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The Guardian

Disobedient Objects review raw protest in genteel surroundings

A thought-provoking history of the tools of protest comes with the inbuilt irony of being staged in a grand old museum.

The Nether review dark desires in a nightmare world

There are plays – such as Great Britain, Richard Bean's recent take on the phone-hacking crisis – that react with quicksilver swiftness to the times we live in.

The Boy Who Fell Into a Book review a knockout mix

Alan Ayckbourn's tale of fiction coming to life makes an inspiring leap from page to stage.

Gluck: Opera Arias review Daniel Behle delivers a fine recital

Three hundred years since his birth, Gluck is still remembered for a mere handful of arias, yet he was the most powerful operatic reformer of his time.

Sweet Visitor review Nancy Kerr veers from the outstanding to the drab

(Little Dish)Fiddler, singer and English folk stalwart Nancy Kerr delivers a solo debut of all original material, though you wouldn't know as much, so steeped are its songs in the tunes and diction of tradition. Kerr's poised vocals, spirited violin and e

Welcome to the Jungle review Neon Jungle's debut is a mixed bag

Neon Jungle got off to a good start with the entertaining strop-pop of debut single Trouble, but subsequent releases have been less fun, setting the girls' vocals to the yawningly predictable build and drop of EDM.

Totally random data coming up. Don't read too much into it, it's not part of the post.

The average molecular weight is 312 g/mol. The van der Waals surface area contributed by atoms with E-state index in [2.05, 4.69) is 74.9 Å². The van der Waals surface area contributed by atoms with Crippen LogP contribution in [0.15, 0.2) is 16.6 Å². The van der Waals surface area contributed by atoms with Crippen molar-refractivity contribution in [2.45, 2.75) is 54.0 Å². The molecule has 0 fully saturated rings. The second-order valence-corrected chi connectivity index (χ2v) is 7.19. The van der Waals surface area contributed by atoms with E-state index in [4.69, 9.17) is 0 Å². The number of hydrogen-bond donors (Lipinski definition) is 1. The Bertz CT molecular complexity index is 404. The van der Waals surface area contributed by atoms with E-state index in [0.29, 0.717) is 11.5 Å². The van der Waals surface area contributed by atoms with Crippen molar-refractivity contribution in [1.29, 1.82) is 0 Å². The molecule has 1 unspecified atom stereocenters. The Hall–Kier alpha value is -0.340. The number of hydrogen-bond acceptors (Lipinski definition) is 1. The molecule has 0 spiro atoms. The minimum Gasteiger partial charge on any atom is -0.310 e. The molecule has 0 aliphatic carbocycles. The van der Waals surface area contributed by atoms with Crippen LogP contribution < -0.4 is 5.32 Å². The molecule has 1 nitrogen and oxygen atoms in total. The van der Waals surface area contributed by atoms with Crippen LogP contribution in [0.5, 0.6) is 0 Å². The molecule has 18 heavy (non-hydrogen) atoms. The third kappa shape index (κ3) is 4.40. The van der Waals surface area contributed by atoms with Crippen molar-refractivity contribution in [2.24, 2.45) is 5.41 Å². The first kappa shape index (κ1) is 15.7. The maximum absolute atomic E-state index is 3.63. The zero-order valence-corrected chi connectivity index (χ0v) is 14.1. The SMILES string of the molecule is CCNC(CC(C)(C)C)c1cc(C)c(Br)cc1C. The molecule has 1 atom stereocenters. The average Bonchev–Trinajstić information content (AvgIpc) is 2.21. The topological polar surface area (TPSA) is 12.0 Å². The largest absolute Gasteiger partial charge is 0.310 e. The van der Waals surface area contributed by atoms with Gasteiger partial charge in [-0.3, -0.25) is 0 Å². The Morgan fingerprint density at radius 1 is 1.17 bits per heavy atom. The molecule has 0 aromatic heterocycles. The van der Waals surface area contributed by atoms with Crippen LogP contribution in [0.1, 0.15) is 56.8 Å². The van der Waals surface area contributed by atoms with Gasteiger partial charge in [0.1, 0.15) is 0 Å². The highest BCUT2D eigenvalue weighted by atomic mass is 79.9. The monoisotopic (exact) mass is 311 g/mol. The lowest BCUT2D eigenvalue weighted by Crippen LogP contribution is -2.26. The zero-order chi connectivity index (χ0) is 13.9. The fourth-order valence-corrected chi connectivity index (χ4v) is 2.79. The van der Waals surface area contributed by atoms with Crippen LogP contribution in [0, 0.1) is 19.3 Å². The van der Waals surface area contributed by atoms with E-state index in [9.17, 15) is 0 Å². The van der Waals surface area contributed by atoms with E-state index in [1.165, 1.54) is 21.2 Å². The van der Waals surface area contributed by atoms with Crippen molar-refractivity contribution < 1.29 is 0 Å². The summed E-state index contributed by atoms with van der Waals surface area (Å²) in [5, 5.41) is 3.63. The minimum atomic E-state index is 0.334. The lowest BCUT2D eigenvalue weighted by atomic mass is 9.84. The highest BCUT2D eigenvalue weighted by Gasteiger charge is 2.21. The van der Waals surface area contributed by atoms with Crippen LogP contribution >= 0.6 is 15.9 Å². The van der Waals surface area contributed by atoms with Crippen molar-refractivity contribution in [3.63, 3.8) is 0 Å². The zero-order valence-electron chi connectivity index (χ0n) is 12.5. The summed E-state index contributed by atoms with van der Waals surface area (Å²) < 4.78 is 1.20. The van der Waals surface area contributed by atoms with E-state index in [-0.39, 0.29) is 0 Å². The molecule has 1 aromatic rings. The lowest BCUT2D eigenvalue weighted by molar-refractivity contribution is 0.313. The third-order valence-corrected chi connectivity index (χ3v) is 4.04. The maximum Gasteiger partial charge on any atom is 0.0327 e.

Hypnotic Eye review Tom Petty and company are impossible to dislike

Tom Petty and co's 13th studio album, their first since 2010's well received Mojo, is a rocked-up affair full of mid-tempo bluesy intonations. Opener American Dream Plan B sets the tone with a hard edge before melting into the chorus, All You Can Carry hi

Rimsksy-Korsakov: Scheherazade review an eclectic, exotic delight

The Borusan Istanbul Philharmonic's penchant for drawing on different styles and cultures reinvigorates an overplayed workRimsksy-Korsakov, whose symphonic tone poem Scheherazade is based on a tale from the One Thousand and One Nights, would have delighte

Lese Majesty review Shabazz Palaces take hip-hop into another dimension

(Sub Pop)Hip-hop is constantly being tweaked and nudged in new directions, but rarely is it reconfigured as radically, and thrillingly, as on this second album from Shabazz Palaces. Their previous work set the template free-flowing, futuristic rap dusted

That's It! review New Orleans's Preservation Hall Jazz Band know not to change a thing

Founded in 1961 as a platform for veteran New Orleans musicians, Preservation Hall bears nightly witness to the city's unique musical tradition, constantly changing but ever the same.